I’d been meaning to visit ever since she’d called early last fall with the news. A neighbor’s pear tree was ripe with unpicked fruit. Since she could no longer drive, did I want to pick the pears? If so, she’d give me directions. Also, she’d soon be moving from our former city of Bath to an assisted living facility in Manhattan.

My heart sank. I knew she was in her early 80s, but I’d never once thought of her as elderly. Maybe it was because she sometimes led my two youngest sons down her basement stairs to play hockey on the smooth concrete floor or taught them to duel with wooden swords, saved from her days of running a Waldorf preschool.

We’d met one summer, about seven years before, while I was pushing the older of the two boys in a pram for a walk. She was weeding her abundant garden – a profusion of blooms that surrounded her snug little house and reached toward the eves like a jungle. Behind a picket fence bloomed a Secret Garden with great metal chimes that hung for the boughs of a fir tree and a ladder she’d placed just for climbing. A playground slide rocketed from her front porch to the grass below, and so did my children.

I’d never met anyone like her, and she invited us back to visit, which we did often. She always had something to share – a taste of fresh-made jam, a basket of musical instruments, trinkets that she let the children “buy” from a doll-house store at the top of her stairs. She was like a character from a folk tale, fascinating and full of surprises.

And the tales she told! Of growing up in Germany during World War II. Of a convalescing uncle or brother who was thrown out a hospital window to his death (along with all the other German soldiers) by the Russians when they took the building for themselves. Of a kitten she’d been sent to drown in a river but instead placed in a basket and floated away like baby Moses. Of climbing out the ledge of an upper-story window as a young child and how her terrified mother coaxed her back inside with a treat so she wouldn’t plummet to her death.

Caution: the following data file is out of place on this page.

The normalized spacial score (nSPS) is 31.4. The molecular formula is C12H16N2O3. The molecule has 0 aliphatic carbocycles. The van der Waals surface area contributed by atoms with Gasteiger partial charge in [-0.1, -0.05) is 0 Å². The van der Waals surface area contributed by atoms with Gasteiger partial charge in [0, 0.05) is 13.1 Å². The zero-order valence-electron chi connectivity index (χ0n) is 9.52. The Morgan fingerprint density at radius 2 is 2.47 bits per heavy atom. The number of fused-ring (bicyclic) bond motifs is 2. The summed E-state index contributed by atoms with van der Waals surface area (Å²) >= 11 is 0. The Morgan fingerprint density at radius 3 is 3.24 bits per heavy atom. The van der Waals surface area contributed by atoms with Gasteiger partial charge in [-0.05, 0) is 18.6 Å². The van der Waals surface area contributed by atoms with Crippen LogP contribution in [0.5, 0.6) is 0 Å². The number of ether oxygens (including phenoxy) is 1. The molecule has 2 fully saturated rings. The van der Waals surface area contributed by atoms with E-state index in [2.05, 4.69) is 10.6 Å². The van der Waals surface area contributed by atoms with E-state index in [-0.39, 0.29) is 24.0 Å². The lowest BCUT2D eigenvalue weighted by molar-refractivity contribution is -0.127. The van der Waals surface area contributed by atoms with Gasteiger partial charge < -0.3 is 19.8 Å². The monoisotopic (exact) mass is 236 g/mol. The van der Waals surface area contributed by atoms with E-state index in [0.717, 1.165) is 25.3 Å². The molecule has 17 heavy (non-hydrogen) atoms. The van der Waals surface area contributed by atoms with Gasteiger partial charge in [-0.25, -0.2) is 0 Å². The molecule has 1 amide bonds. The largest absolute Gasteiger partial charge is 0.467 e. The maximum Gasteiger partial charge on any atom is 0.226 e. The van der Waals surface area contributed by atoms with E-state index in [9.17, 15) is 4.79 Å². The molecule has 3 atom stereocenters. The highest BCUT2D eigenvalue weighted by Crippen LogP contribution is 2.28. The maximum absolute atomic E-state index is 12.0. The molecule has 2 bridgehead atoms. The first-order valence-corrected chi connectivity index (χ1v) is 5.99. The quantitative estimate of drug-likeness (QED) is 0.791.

But my favorite story involved the hand-carved nativity that she set below her Christmas tree each December – an entire village of people and animals that she placed on a mossy hillside with pebble paths and pinecone trees. It was pure magic, particularly when she lit the tree’s candles on fire – something I’d never seen done before or since. I held my breath, sure the branches would catch. But she laughed, delighted at my children’s wide eyes, and shared how her father had carved a matching nativity for each of his children. Such treasure!

That fall when she called, she thought she’d be here through the holidays. I promised to visit. But there never seemed to be enough time. Finally, this past weekend, I carried a Christmas card up her front steps through the new-fallen snow, but something seemed wrong. The sea stars and wooden snowshoes hanging inside her front porch were still there, but the sheepskin rugs were missing. When I looked through the front door, I saw that so was she. The furniture was stacked against walls, the wooden toys were all gone.

After leaving my card by the door, I sat in my van and cried. It’s easy to tell ourselves that we have more time to visit those we love, that we will stop by as soon as life slows down. But don’t make the same mistake I did. This Christmas, if you love someone, let them know by showing up. The real treasure isn’t under the tree, but the people around it.

For Hildegard, wishing you a Merry Christmas. Thank you for your friendship and for sharing your life and stories with us. You are loved. You will not be forgotten.  And may you always find a pear tree, wherever you may be.

Meadow Rue Merrill, the author of Redeeming Ruth: Everything Life Takes, Love Restores, writes for children and adults from a little house in the big woods of midcoast Maine.